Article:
Supreme Court Decision
The Court agreed with the Fifth Circuit that Title VII’s charge-filing requirement is a non-jurisdictional claim-processing rule that can be waived if a party waits too long to assert it. Such a rule “[seeks] to promote the orderly progress of litigation by requiring that parties take certain procedural steps at certain specified times.” Objections based on these rules are “mandatory” in that courts must enforce the rule if the objections are properly raised. However, objections based on non-jurisdictional rules are forfeitable if not raised in a timely manner. In Davis, the County had moved for summary judgment, appealed to the Fifth Circuit, was denied certiorari by the Supreme Court, and was again before the District Court, years after Davis filed her initial complaint, when it first raised Davis’ failure to file a formal charge of religious discrimination with the EEOC as a bar to her lawsuit — hardly a prompt objection.
The basis for the Court’s decision in this case was largely statutory interpretation. It emphasized that if Congress clearly states that a requirement is “jurisdictional,” then courts and litigants will follow its clear directive. However, the Court stated, when Congress has not designated a statutory requirement as clearly jurisdictional, the courts will not treat it as such. This is an important distinction because there are harsh consequences to designating such a requirement as jurisdictional, since objections to subject-matter jurisdiction may be raised at any time during a litigation and courts must consider them on their own — that is, sua sponte. Therefore, delayed objections to subject-matter jurisdiction can waste judicial resources and surprise litigants.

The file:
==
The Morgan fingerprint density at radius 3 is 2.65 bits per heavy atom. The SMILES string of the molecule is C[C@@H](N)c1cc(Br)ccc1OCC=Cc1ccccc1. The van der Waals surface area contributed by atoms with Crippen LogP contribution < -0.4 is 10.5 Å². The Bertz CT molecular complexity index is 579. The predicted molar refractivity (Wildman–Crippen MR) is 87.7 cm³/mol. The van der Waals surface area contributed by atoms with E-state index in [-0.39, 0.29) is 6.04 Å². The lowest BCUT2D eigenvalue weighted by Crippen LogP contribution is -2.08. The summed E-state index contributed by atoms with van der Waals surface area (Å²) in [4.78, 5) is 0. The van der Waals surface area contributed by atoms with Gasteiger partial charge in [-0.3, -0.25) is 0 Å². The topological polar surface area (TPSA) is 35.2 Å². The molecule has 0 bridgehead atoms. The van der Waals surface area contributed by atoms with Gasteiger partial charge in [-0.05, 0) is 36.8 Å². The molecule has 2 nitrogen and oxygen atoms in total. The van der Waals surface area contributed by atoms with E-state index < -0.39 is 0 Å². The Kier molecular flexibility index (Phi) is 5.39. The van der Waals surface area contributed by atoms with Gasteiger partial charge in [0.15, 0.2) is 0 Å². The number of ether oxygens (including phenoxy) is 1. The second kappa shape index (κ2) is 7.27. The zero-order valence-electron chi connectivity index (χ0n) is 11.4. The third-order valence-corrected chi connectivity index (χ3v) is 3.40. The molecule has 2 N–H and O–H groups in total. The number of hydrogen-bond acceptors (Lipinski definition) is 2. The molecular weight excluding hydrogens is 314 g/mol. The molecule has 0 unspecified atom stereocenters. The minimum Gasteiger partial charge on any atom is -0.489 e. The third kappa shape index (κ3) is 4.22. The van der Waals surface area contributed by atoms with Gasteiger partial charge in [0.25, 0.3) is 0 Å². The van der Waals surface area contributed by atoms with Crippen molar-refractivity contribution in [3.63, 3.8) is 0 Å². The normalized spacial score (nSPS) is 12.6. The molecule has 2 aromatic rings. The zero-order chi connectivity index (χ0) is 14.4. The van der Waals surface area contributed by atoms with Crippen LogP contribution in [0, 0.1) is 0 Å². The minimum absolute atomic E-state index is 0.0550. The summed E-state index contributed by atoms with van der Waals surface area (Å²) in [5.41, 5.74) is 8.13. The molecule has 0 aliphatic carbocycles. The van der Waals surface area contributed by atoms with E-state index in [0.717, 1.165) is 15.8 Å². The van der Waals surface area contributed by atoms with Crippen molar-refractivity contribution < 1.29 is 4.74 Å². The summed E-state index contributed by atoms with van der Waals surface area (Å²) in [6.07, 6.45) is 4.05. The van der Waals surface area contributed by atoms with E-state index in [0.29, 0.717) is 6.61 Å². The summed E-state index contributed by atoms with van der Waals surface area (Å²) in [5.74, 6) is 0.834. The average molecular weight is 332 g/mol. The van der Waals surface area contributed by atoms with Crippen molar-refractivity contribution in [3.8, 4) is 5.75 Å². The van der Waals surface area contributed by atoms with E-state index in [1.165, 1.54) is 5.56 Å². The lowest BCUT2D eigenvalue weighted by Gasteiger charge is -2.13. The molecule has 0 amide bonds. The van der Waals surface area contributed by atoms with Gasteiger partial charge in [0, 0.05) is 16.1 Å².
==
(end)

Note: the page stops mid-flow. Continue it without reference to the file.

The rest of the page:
In rejecting the County’s argument that the charge-filing requirement is jurisdictional, the Court noted that federal courts exercise jurisdiction over Title VII claims through 28 U.S.C. §1331’s grant of general federal-question jurisdiction and through Title VII’s own jurisdictional provision, set forth in 42 U.S.C §2000e-5(f)3. Significantly, however, the charge-filing requirement is contained in a separate provision of Title VII dealing with procedural matters.
Justice Ginsburg concluded by saying that the Court’s decision does not encourage plaintiffs to skirt the statute’s instructions and risk that defendants would fail to timely object.
The Davis decision does not limit an employer’s ability to raise an employee plaintiff’s failure to exhaust the EEOC’s charge-filing administrative procedures. Rather, Davis highlights the importance for defendant employers of exploring and asserting potential defenses early in the litigation process. Here, the County had ample notice of Davis’s failure to formerly amend the Charge to include religion as an additional basis of alleged discrimination. As a result, the County — like any other employer — lost its ability to do so later.
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This article is for general information purposes only. It is not intended as legal advice, and you should not consider it as such.